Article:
In this tutorial, we are going to look at some creative ways to use the Transparency tool to enhance your graphic design projects. You will learn how to combine photos into composite images, how to add fading reflections to images and text, and how to use transparency in combination with the Pointillizer tool to create unique halftone effects. If you are not familiar with the Transparency tool, we suggest you watch this introductory tutorial to get started.

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Advanced transparency effects in CorelDRAW

The Transparency tool can be used to enhance your graphic design projects in many creative ways. In this tutorial we will show you how to blend photos to create composite images, how to add fading reflections to images and text, and how to use the Pointillizer tool in combination with transparency to create some unique halftone effects.

How to use transparency to blend photos

In CorelDRAW you can blend two or more photos together without using a photo editor. In this example, on page 1 in the exercise file, we will make the railroad tracks blend and fade into the trees by using transparency.

To begin, activate the Pick tool and move the railroad photo on top of the tree photo. Select the tree photo and note the size in the Property bar. It is 8” wide so now select the railroad photo and scale it to 8” wide also. Make sure the Lock ration is on before you scale the photo, to preserve the original width to height ratio.

The next step is to align the railroad photo to center and bottom of the tree photo. With the railroad photo still selected, hold down the Shift key and select the tree photo. Press the C key to center align, then the B key to bottom align.

Note: you can also align the photos by going to Object > Align and Distribute and choosing Align Bottom then Align Centers Horizontally.

Now we are ready to start blending.

  • De-select the photos by clicking in a blank area of the page or desktop.
  • Select just the railroad photo and activate the Transparency tool.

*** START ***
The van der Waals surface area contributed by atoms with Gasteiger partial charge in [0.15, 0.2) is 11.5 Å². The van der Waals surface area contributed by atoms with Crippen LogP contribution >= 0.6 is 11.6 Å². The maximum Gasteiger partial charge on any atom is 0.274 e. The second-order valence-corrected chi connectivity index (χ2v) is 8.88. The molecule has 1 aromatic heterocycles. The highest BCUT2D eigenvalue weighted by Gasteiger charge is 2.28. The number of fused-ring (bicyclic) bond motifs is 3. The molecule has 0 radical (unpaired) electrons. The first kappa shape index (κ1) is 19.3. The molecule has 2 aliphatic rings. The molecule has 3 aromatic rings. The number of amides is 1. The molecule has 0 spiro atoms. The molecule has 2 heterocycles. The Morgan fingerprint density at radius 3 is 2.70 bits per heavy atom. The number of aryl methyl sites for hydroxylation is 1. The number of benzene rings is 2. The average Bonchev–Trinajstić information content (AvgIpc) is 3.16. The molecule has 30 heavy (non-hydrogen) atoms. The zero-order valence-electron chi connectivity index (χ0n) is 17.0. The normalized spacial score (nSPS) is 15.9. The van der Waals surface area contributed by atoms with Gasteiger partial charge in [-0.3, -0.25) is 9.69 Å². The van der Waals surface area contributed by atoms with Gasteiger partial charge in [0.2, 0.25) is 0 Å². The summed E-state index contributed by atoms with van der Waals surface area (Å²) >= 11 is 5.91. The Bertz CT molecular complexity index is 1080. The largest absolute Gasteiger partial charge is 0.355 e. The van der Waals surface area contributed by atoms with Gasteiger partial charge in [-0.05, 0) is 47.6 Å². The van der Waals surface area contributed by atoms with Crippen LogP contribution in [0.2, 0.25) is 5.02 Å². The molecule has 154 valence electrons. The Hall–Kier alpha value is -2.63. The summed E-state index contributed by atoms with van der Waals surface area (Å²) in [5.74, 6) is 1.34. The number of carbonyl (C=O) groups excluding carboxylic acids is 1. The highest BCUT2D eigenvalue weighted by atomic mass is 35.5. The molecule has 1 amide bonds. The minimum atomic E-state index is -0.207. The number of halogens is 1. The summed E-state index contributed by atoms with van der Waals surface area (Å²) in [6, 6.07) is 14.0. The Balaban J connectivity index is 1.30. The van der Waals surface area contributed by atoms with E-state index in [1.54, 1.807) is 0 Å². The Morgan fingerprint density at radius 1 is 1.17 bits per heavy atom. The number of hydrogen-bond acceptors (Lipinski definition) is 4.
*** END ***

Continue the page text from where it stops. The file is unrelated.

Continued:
• Click on the Fountain transparency button in the Property bar and drag upwards from the bottom to the top of the image to apply a fountain transparency.

The white node at the bottom of the Transparency tool indicates the opaque area where the tree photo underneath can’t be seen. The black node at the top indicates the transparent area, where the railroad photo fades away. You can adjust the transparency by dragging the white or black nodes, or by moving the slider in the middle.

How to create reflections with transparency

Another use for transparency is to add a fading reflection effect to text or images. We will start with the car image on page 2 of the exercise file.

We are going to make a duplicate of the image but first we need to check our duplicate distance setting. Make sure nothing is selected and then go to the Duplicate distance settings in the Property bar. Set both values to 0 if they are not already. This will ensure that our duplicate is created right on top of the original image.

Activate the Pick tool and select the car image. Press Ctrl + D or go to Edit > Duplicate.

Next, we need to set the reference point to mirror below the original image. This can be done using the Object Origin setting on the Property bar – click the bottom center dot to set the origin to bottom center.

Now click on the Mirror vertically button on the Property bar, and the duplicate image will be mirrored down.

Now we can apply a transparency to make the mirrored image look like a reflection. With the bottom image selected, activate the Transparency tool and click the Fountain transparency icon in the Property bar. This time drag from the top down to the bottom of the image to apply the transparency.

Note: if your transparency is the reverse of what you need, you can redraw it the opposite way. You can also click on the Edit Transparency button in the Property bar and then click on the Reverse transparency button in the dialog box.

Now you can move the black and white nodes or middle slider to adjust the transparency to your liking.